Chad: I just need to gain this skill. I was never taught it. I think just part of my personality was maybe more vulnerable to not having skill either, but it was a skill that anyone can develop an ICA development. And I got to a point where I had to go and find help and when I, when I found mentors and coaches to help me learn how to communicate, at first, my first reaction to it was I started going out and I was almost overly conscious of my communication where I was still thinking about myself, where I was implementing these communication skills. But I’ll still so outside of myself, it’s like I was in conversation with people and I felt like I was observing myself communicating and I’m like, okay, am I doing the right body language in my, in my, uh, you know, I’m like trying to, am I controlling my tone of voice correctly?
Chad: And I was overly analyzing myself and that wasn’t working either. Almost went too far on the other direction. And then I finally got to a place finally. Got It. I was reading a book and uh, it, it, it struck me when it, uh, um, the phrase, and it was actually, it was the cut, the book was called just listen, I don’t know if you’ve ever read it. And it had to do with something he said in, it was a just listen, like if you want to be a good talker, listen. And that really struck a chord with me because, uh, I always thought that in order to, I always felt jealous of those are really good at talking. And I thought that I then had to learn how to really be good at talking. And I got it wrong. I didn’t realize that in order to know how to talk, I needed to actually listen, that I was never actually a good listener, even though I was quiet because I was constantly in my own head analyzing what I was going to say.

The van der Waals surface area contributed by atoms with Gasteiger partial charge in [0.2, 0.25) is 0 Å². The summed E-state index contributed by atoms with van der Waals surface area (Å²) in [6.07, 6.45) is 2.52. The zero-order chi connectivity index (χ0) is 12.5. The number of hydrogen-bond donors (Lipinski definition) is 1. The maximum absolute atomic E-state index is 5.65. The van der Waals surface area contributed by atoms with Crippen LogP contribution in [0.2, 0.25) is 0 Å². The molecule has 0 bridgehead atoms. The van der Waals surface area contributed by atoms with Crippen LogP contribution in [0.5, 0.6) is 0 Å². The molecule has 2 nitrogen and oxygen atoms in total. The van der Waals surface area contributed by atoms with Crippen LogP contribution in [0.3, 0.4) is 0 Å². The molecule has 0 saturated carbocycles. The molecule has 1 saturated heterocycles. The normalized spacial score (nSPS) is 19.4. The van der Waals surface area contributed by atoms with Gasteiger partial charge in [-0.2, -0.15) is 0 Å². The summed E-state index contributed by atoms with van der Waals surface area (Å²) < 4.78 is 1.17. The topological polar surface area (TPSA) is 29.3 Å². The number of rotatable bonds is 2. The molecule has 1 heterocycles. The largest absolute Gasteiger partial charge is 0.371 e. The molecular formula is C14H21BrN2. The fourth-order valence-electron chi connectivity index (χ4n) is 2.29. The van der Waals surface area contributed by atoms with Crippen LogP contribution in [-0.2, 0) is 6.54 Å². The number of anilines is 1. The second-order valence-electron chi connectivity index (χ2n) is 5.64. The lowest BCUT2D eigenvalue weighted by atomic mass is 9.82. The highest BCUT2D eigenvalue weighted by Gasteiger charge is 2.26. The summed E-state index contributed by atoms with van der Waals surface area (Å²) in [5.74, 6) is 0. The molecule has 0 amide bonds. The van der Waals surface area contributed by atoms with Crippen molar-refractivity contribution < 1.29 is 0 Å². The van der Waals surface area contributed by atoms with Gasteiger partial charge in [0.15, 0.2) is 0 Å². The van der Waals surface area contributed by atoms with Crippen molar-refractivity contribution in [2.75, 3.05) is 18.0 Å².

Chad: And, uh, and when I finally just took that to heart of just listen, I’ve started to naturally know what to say. And I was able to get away from that place of over analyzing myself. Do you want to comment a little bit on that or any experiences you’ve had or people you’ve worked with regarding that phenomenon of like just looking at ourselves as a third person and being overly conscious of our communication. Like where’s the balance in that, you know, being able to utilize the skill of communication but not be so conscious of it. They are not connecting
Jen: to the person. Like a couple of things that I think are really powerful and number one I’m going to say I would be willing to bet that your gifts, your when you were younger and you probably had a really great gift of being a listener, which is huge and you totally got it spot on it. I think it’s why I’m a natural connector is because I am so curious about people and so I spend a lot of time in conversation asking questions. Just getting to know people and it’s a perfect fit. It’s probably why I’m an actor because I do asking and they get to talk and share and that feels good, right? When people ask about us and we get to feel seen. I think that’s what all human beings want is just to feel seen. So for you, that was a huge kit, like being able to just be an observer, a quiet observer.
Chad: But I didn’t see it like that. And uh, and I’m glad you brought that up because it’s like, it’s sometimes we, uh, we kind of parts of who we are as being something wrong with it. And yes, I did have a legitimate skill I needed to learn, but um, it, it, yeah, it’s almost like a one full circle where maybe I started out with being a good listener and observer. But then as I started to get self conscious of the way that people would talk about, you know, my shyness and everything else that I ended up becoming even not that good of a listener because then I started getting in my own head of like, what am I going to say? What am I going to do? And then I came full circle again and finally realizing I guess, yeah, I guess I felt authentic again and that’s where I want to kind of take this conversation next is how do you be authentic, um, how can you be authentic in your communication? Because for me, at first when I started learning how to communicate, I was being very not authentic and I was just kind of putting on the front of communication but I wasn’t myself. And then I finally was able to take a full circle of just not trying to be perfect with my communication for one being human. Coming back to what we talked, started the conversation with, but also knowing how to connect at the same time. Yeah. We, you have to say about that with authenticity in communication. And